He could have been an industrial engineer. Like his father, he could have worked for NASA.
Instead, Marlow Gates sits in the shade of his tent at the Santa Fe College Spring Arts Festival, wrapping twine around the end of a broom handle with a grin on his face.
Like his father, he’d rather be doing this.
At the head, most of his brooms look like any other. They’re dry, straw-looking strands that bunch together at the base.
Those handles earn him labels at festivals such as “That guy with the crazy brooms” or “the broom man.”
The thing he’s now got his hands on is a length of poplar branch with honeysuckle vine spiraled around it, shining with lacquer.
It’s beginning to look like something found in the corner of a wizard’s living room.
This, he says, is one of his more normal prototypes. Among the menagerie of broom handles lining the walls of his tent are some made with deer antlers. Others are fitted with a knot of roots for the handle.
His family’s best-known creation, the double- and triple-headed broom, earned his father a picture in National Geographic.
“Wood is like people,” Gates said. “The more it goes through in life, the more interesting it is. It just cannot be plain.”
The same could be said of Gates’ family.
In 1974, with a job at NASA and four children at home, Gates’ father, Ralph, decided to quit his job to take an apprenticeship with an Appalachian broommaker.
He packed up his family and struck out for Gatlinburg, Tenn. There, he would undergo a year of unpaid learning.
Gates, who was a few months old at the time of the move, grew up weaving brooms. Now 38, he’s a font of information for all things relating to the broom.
Ask him about his technique, and he issues an oral dissertation about the Shaker method, which dates back to the 1790s, of using a grain called broomcorn for the heads.
After his father’s death in 2004, he said he noticed a change in the brooms he made.
Gates said his father was prone to making brooms with all black handles and white bristles or with cow jawbones for handles.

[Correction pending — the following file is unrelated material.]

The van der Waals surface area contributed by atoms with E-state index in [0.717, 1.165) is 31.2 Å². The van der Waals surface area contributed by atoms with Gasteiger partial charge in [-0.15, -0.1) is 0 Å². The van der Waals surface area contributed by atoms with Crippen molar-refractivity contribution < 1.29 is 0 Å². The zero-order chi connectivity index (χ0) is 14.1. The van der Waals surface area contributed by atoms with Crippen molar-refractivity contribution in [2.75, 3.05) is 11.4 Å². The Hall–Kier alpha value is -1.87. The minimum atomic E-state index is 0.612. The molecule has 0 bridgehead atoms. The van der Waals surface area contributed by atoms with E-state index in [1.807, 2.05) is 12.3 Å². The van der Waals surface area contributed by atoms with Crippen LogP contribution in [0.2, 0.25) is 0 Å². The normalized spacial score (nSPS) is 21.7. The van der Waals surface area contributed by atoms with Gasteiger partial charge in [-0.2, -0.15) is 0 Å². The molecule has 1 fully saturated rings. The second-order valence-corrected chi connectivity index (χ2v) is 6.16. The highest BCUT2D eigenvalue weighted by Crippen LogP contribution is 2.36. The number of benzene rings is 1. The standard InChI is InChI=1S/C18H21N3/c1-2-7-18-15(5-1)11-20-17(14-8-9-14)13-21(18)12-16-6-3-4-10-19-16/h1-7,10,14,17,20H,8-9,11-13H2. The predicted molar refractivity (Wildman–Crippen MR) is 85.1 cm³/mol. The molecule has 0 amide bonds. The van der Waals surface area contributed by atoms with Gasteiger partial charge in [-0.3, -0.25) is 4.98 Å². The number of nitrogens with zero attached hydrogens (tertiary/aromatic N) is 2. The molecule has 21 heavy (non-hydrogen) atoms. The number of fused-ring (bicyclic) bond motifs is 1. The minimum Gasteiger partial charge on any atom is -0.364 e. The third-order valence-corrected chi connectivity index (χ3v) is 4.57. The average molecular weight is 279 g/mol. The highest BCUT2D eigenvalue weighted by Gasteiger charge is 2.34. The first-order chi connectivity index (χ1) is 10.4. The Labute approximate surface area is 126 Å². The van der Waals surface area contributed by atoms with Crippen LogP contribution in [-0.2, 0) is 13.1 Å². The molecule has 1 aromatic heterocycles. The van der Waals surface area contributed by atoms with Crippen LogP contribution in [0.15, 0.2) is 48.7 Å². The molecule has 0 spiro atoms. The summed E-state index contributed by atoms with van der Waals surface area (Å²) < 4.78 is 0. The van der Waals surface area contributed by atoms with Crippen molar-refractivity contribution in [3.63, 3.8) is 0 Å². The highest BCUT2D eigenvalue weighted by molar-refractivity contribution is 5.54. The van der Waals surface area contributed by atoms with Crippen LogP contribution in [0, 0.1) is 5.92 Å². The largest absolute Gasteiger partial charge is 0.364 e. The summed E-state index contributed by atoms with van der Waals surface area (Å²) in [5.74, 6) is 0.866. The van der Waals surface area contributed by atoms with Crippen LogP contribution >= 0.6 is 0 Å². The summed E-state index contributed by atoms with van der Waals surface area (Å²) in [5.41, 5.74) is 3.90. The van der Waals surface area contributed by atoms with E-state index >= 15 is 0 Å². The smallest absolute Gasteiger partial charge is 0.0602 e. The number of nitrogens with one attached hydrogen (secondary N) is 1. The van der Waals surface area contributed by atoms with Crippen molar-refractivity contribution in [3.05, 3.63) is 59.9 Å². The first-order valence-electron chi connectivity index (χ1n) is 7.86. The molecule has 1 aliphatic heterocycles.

Unlike his father’s brooms, his were less wild.
Gates said he still keeps his brooms interesting. One of his double brooms, the wedding broom, has two sections of bristles that appear to be holding hands. He got the idea after he — he couldn’t resist it — “jumped the broomstick.”
A standard broom of his takes about six hours to make. The more complex double or triple brooms can take up to 35 hours to make.
Those long hours, he said, are why he can sell his brooms for more than the ones you might find in Walmart.
They usually go from anywhere between $28 for a smaller one to $1,200 for his more intricate models.
He makes them for three uses. The knee-high brooms are for sweeping and adorning hearths. The thicker, midsized brooms are for floors.
For getting cobwebs, he makes long, skinny brooms, sometimes out of cane pole fishing rods.
Most of his ideas, he says, are inspired by the wood he finds around his house in the Appalachians in Leicester, N.C.
Around December, when the sap is low in the trees and the leaves are gone, he and his wife head into the mountain woods to collect handles.
He usually finds his future creations under power lines or driftwood at the beach.
The rest of the year, he hauls those broom handles around the Southeast in his Dodge Ram van to different festivals. The inside of the packed vehicle smells like hay and lacquer.
Friday afternoon, he could be found unloading his van and piecing together his tent behind SunTrust bank on Northeast First Avenue.
By Saturday morning, he’s at work in his collapsible lawn chair under the shade of the tent, tugging at the twine that holds his brooms together.
The twine runs between his legs down to a spool he turns with his tattered white tennis shoes.
He gazes down at the broom through his half-inch-thick glasses as he knots the twine with same sailor’s knot his dad taught him.
A little girl runs under the tent out of the heat of the day for a closer look at his brooms.
Her eyes widen as she looks the handles up and down.
“These brooms are cool!” she shouts, then dashes out of the tent.
Gates grins down at the knot he’s working on.
He’d rather be doing this.